Some important factors need to be mentioned first. The land war started immediately in 1914, the naval war commenced fully since the autumn of 1916. On land, there was already the famous icy winter battle in Masuria (north-eastern Poland), in February 1915, between the German Army and the Russian Tenth Army, which determined the German Field Marshall Hindenburg to wonder: “Have earthy beings really done this things or is all but a fable or a phantom?” (citation from NYT, the 7th of January 1942)
If rainmaking along the Maginot Line/Westwall, in autumn 1939, is the comparison element, then the devastating battle of Verdun is much more significant. The German attack on Verdun started on the 21st of February 1916, with one million troops; the battle became the longest of WWI and ended on the 18th of December 1916. French and German Army lost several hundred thousand men each. From a climatic perspective, it is to note that close battle field regions had been wetter than usually, e.g. Baden had 30% more precipitation, in the Black Forest rain level was even 50-80% higher than normal.
The battle of Verdun followed one of the top ranking cold winters during last century. The winter 1916/17 matched closely the record winter 1939/40. To keep in mind! The naval war started its devastating war phase only in the autumn of 1916. Submarines only went into action in 1915, sinking about 100,000 ship tonnages per month, which accelerated to about 300,000 tons per month in the second half of 1916. In addition, in 1916, a flotilla of more than 500 vessels was permanently navigating the seas around the British Isles, sweeping a daily average of 1.000 square miles. Together with the very increased use of sea mines, mine sweeping operations, and depth charges, the result was particularly significant on the weather all over Great Britain. The result can be read from weather records. In Britain, June 1916 was very cold and dull. Rain was persistent in the east and north, e.g. with about 150 hours of rain in Aberdeen and up to 200mm. The next extreme month was October 1916, which was wet, and stormy, with record daily rainfall of 200mm. Up to this point, it was the highest daily rainfall ever recorded for the British Isles, and an extremely cold December 1916 followed.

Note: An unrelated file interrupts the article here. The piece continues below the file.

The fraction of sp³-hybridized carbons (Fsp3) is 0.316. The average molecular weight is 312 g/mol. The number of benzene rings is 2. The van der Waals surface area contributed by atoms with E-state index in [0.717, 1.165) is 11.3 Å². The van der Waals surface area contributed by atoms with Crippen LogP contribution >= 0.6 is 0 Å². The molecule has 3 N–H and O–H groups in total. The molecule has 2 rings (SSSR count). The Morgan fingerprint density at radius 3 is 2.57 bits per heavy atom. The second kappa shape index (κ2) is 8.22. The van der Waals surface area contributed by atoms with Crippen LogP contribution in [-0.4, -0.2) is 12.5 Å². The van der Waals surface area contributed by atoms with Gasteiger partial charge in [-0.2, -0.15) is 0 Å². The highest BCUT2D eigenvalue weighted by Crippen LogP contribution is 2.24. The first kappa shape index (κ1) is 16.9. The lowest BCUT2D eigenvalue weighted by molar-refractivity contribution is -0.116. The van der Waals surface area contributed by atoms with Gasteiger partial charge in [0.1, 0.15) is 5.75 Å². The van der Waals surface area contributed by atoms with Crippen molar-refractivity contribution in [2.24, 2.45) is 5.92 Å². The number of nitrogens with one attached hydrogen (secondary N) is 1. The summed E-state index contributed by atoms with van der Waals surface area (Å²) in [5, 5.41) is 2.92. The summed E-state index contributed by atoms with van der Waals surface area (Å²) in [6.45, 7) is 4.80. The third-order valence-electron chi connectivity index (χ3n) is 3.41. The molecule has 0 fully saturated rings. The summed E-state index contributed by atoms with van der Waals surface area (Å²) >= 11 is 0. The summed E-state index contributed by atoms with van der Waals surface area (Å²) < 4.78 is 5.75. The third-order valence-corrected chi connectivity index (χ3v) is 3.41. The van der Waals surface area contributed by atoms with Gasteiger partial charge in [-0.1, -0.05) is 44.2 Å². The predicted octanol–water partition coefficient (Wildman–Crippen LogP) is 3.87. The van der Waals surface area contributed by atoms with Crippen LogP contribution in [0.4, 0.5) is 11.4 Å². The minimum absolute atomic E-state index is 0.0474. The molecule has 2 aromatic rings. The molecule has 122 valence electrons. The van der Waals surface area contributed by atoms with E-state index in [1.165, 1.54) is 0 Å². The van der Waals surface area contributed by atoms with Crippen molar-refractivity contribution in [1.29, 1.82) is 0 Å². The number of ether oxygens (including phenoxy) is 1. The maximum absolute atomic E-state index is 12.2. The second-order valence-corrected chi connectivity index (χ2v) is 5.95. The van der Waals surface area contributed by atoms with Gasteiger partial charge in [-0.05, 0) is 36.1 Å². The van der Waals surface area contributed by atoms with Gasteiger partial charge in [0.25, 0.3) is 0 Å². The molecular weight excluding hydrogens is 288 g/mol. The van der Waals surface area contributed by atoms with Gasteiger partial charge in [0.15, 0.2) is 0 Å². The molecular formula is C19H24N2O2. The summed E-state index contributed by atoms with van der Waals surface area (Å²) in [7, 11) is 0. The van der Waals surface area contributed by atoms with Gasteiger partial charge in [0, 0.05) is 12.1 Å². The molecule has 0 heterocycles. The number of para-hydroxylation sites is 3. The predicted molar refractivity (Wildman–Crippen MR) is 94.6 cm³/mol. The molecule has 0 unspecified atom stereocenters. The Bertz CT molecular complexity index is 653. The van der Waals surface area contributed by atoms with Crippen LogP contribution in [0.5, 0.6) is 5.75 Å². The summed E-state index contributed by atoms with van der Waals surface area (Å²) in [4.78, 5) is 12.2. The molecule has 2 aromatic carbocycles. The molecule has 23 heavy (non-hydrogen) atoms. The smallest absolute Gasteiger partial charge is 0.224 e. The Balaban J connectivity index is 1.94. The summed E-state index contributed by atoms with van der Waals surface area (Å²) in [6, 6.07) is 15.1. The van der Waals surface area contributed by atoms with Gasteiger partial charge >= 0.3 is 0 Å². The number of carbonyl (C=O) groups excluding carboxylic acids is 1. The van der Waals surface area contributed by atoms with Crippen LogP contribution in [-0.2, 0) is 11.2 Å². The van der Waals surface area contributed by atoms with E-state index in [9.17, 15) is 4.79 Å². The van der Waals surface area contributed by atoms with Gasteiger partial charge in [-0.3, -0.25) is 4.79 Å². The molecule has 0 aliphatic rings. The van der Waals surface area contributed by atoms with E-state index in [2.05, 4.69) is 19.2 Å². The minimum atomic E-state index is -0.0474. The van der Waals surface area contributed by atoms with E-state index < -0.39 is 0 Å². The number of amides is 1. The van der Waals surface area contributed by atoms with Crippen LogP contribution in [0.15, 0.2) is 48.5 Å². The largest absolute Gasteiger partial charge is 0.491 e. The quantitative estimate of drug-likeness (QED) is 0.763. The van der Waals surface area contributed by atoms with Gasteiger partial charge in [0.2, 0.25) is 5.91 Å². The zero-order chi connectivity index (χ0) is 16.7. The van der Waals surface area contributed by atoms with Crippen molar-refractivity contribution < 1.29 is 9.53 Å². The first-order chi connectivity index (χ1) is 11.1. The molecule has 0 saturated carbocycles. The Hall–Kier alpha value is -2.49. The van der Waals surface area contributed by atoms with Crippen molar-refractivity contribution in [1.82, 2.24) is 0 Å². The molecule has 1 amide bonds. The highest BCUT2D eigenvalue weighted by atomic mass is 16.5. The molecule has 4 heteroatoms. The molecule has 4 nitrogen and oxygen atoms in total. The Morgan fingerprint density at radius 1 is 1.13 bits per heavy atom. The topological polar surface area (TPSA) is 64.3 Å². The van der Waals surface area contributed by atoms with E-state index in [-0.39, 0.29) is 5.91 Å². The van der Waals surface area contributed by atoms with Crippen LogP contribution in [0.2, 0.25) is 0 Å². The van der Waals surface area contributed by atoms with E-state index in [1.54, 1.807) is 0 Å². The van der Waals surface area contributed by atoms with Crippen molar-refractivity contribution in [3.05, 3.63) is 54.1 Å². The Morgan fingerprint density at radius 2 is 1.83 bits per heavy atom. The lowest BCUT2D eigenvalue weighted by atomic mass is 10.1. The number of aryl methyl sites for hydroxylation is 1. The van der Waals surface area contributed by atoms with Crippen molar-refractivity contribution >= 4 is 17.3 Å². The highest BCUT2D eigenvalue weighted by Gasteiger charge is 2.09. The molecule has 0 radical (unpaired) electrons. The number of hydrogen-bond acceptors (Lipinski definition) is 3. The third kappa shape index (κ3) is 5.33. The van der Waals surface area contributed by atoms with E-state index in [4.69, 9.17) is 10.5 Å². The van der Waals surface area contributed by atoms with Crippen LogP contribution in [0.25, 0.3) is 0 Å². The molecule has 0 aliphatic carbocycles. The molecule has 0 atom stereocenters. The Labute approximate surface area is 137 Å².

With single events or statistical months, it is difficult to establish evidential circumstances. In addition, more factual data may provide the required proof. Great Britain surrounded by naval war may do it. For this purpose, we refer again to the time witness, A. J. Drummond from Kew Observatory at Richmond (London), who expressed his astonishment in 1943: “The present century has been marked by such a wide-spread tendency towards mild winters that the “old-fashioned winters”, of which one has heard so much, seemed to have disappeared for ever. The sudden arrival at the end of 1939 of what was considered to be the beginning of a series of cold winters was therefore all the more surprising.” He continued: “Since comparable records began in 1871, the only three successive winters as snowy as the recent ones (1939/40 to 1941/42) were those during the last war, namely 1915/16, 1916/17, 1917/18.